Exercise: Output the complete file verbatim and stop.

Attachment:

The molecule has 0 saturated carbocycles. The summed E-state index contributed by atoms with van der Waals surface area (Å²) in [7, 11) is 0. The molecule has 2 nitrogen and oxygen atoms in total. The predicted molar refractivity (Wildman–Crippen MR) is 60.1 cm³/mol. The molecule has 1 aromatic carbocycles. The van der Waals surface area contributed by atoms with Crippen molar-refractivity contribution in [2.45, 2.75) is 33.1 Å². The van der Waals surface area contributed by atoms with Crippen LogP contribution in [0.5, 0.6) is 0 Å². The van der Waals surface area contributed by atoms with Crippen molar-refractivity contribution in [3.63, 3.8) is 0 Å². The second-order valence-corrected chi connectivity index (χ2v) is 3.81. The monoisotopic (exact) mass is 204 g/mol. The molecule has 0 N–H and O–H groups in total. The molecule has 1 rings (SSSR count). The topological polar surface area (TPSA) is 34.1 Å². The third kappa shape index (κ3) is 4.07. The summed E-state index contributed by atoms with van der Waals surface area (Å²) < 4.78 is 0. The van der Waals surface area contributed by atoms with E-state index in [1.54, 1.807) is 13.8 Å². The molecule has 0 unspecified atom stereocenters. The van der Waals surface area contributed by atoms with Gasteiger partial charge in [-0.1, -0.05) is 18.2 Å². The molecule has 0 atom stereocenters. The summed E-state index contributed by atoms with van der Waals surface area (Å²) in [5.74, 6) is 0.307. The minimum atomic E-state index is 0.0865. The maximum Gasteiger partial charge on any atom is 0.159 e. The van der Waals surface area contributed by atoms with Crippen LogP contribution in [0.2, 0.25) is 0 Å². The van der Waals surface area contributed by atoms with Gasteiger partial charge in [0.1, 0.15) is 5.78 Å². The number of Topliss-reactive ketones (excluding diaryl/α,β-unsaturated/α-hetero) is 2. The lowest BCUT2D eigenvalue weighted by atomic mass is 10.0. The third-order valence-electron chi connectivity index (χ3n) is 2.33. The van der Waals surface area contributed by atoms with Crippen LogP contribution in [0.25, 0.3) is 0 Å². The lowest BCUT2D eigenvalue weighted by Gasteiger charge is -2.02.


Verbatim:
The molecule has 0 saturated carbocycles. The summed E-state index contributed by atoms with van der Waals surface area (Å²) in [7, 11) is 0. The molecule has 2 nitrogen and oxygen atoms in total. The predicted molar refractivity (Wildman–Crippen MR) is 60.1 cm³/mol. The molecule has 1 aromatic carbocycles. The van der Waals surface area contributed by atoms with Crippen molar-refractivity contribution in [2.45, 2.75) is 33.1 Å². The van der Waals surface area contributed by atoms with Crippen LogP contribution in [0.5, 0.6) is 0 Å². The van der Waals surface area contributed by atoms with Crippen molar-refractivity contribution in [3.63, 3.8) is 0 Å². The second-order valence-corrected chi connectivity index (χ2v) is 3.81. The monoisotopic (exact) mass is 204 g/mol. The molecule has 0 N–H and O–H groups in total. The molecule has 1 rings (SSSR count). The topological polar surface area (TPSA) is 34.1 Å². The third kappa shape index (κ3) is 4.07. The summed E-state index contributed by atoms with van der Waals surface area (Å²) < 4.78 is 0. The van der Waals surface area contributed by atoms with E-state index in [1.54, 1.807) is 13.8 Å². The molecule has 0 unspecified atom stereocenters. The van der Waals surface area contributed by atoms with Gasteiger partial charge in [-0.1, -0.05) is 18.2 Å². The molecule has 0 atom stereocenters. The summed E-state index contributed by atoms with van der Waals surface area (Å²) in [5.74, 6) is 0.307. The minimum atomic E-state index is 0.0865. The maximum Gasteiger partial charge on any atom is 0.159 e. The van der Waals surface area contributed by atoms with Crippen LogP contribution in [0.2, 0.25) is 0 Å². The van der Waals surface area contributed by atoms with Gasteiger partial charge in [0.1, 0.15) is 5.78 Å². The number of Topliss-reactive ketones (excluding diaryl/α,β-unsaturated/α-hetero) is 2. The lowest BCUT2D eigenvalue weighted by atomic mass is 10.0. The third-order valence-electron chi connectivity index (χ3n) is 2.33. The van der Waals surface area contributed by atoms with Crippen LogP contribution in [0.25, 0.3) is 0 Å². The lowest BCUT2D eigenvalue weighted by Gasteiger charge is -2.02.